Everything wrong with DORA Metrics
DORA is an industry-standard metrics set for measuring and comparing DevOps performance. The framework was developed by the DevOps Research and Assessment (DORA) team, a Google Cloud-led initiative that promotes good DevOps practices.
The five DORA metrics are Deployment Frequency, Lead Time for Changes, Change Failure Rate, Time to Restore Service, and Reliability. By optimizing these areas, you can improve your software throughput while preserving quality.
These metrics aren’t a definitive route to DevOps success though. Here’s why DORA can make developers uncomfortable.
DORA metrics explained
First, let’s recap the five metrics and why they matter:
- Deployment Frequency – This is the number of deployments you make to production in a given time period. A high deployment frequency is usually desirable. It indicates you’re shipping changes regularly, as small pieces you can iterate upon.
- Lead Time for Changes – The lead time is defined as the time between a commit being made, and that commit making it into production. It measures the length of your code review period. Too high a lead time can suggest there’s friction in your delivery pipeline.
- Change Failure Rate – The proportion of deployments to production that cause an incident to occur. You want this metric to remain as low as possible.
- Time to Restore Service – Some failures are inevitable. When an incident does begin, this metric measures the time required to resolve it.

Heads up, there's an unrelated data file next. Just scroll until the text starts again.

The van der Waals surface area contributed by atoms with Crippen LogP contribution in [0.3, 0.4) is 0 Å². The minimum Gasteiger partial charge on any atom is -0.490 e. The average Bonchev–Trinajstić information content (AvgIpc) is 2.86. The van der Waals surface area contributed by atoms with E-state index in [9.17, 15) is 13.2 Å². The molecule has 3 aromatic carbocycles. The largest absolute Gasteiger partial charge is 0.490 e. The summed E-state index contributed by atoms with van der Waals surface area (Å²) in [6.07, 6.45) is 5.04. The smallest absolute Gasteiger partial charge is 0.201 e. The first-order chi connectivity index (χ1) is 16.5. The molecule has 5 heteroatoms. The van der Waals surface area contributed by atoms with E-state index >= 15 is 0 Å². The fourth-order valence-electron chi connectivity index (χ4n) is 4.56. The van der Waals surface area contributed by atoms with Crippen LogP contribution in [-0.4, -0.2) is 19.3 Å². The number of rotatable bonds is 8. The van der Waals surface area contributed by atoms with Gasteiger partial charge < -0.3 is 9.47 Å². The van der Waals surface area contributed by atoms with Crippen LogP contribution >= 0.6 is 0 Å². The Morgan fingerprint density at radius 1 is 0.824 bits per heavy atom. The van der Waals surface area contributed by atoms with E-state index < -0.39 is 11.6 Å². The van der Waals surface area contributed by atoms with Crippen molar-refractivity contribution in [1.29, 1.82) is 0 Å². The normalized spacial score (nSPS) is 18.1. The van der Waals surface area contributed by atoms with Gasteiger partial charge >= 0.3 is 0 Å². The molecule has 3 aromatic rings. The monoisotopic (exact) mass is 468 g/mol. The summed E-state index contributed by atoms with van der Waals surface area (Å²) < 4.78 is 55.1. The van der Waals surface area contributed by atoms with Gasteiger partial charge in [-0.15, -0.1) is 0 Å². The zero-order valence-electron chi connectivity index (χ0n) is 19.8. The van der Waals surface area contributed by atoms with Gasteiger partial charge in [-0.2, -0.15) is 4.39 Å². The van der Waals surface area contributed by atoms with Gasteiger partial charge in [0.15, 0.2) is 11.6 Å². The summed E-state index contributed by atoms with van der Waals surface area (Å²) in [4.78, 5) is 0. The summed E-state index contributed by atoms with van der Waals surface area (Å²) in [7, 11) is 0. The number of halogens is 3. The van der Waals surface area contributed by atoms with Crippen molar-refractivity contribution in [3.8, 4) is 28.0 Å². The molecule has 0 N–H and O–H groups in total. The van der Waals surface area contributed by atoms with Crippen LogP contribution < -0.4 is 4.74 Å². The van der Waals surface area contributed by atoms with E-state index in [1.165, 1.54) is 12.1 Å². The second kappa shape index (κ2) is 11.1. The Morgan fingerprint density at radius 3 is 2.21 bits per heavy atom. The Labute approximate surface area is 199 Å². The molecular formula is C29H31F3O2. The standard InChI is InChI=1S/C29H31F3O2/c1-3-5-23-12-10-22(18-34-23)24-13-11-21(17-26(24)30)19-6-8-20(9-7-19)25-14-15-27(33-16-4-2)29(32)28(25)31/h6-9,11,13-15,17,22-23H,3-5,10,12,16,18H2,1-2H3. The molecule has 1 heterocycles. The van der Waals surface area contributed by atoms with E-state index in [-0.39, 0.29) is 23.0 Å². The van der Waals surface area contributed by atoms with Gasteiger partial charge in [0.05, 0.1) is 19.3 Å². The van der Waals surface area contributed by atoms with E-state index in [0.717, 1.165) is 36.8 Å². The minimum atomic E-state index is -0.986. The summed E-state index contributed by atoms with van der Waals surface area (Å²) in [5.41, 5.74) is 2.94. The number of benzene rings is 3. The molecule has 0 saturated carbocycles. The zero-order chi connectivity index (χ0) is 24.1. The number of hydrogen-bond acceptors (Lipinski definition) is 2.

- Reliability – This fifth metric is often overlooked as it was added after the original DORA announcement. This measures your ability to meet your reliability objectives such as SLAs, performance targets, and error budgets.
At face value, the metrics capture the essence of DevOps: rapidly deploying software, while minimizing the risk of failure. But their use can be problematic because data alone doesn’t explain why a trend’s occurring.
Problem 1: Lack of context
DORA doesn’t reveal why your deployment frequency is low, or change lead time is increasing. It could be due to an issue you can solve, such as too much friction during code review, or an unrelated reason that you can’t avoid.
Team sickness, slow starts during the ramp-up to a feature sprint, and holiday periods can all impact deployment frequency, for example, while change lead time can increase because a required code owner is away. It’s unreasonable to expect these slowdowns to disappear, but they’ll still impact your apparent DORA performance.
You should contextualize each metric by setting it against your organization’s working practices and product objectives. Set realistic targets for your product type, scale, and number of team members involved. A daily deployment frequency often makes sense for web apps, for example, but may not suit native mobile solutions that need to be distributed to customers through app stores.
The raw numbers in your DORA metrics are not useful for long-term analysis. It’s best to look at the trends in the data to gauge improvements over time. Once you’ve established a baseline for each team, you can begin a more meaningful analysis of any deviations from it. Otherwise, developers can be blamed for discrepancies that aren’t actually a problem.
Problem 2: Changing metrics creates uncertainty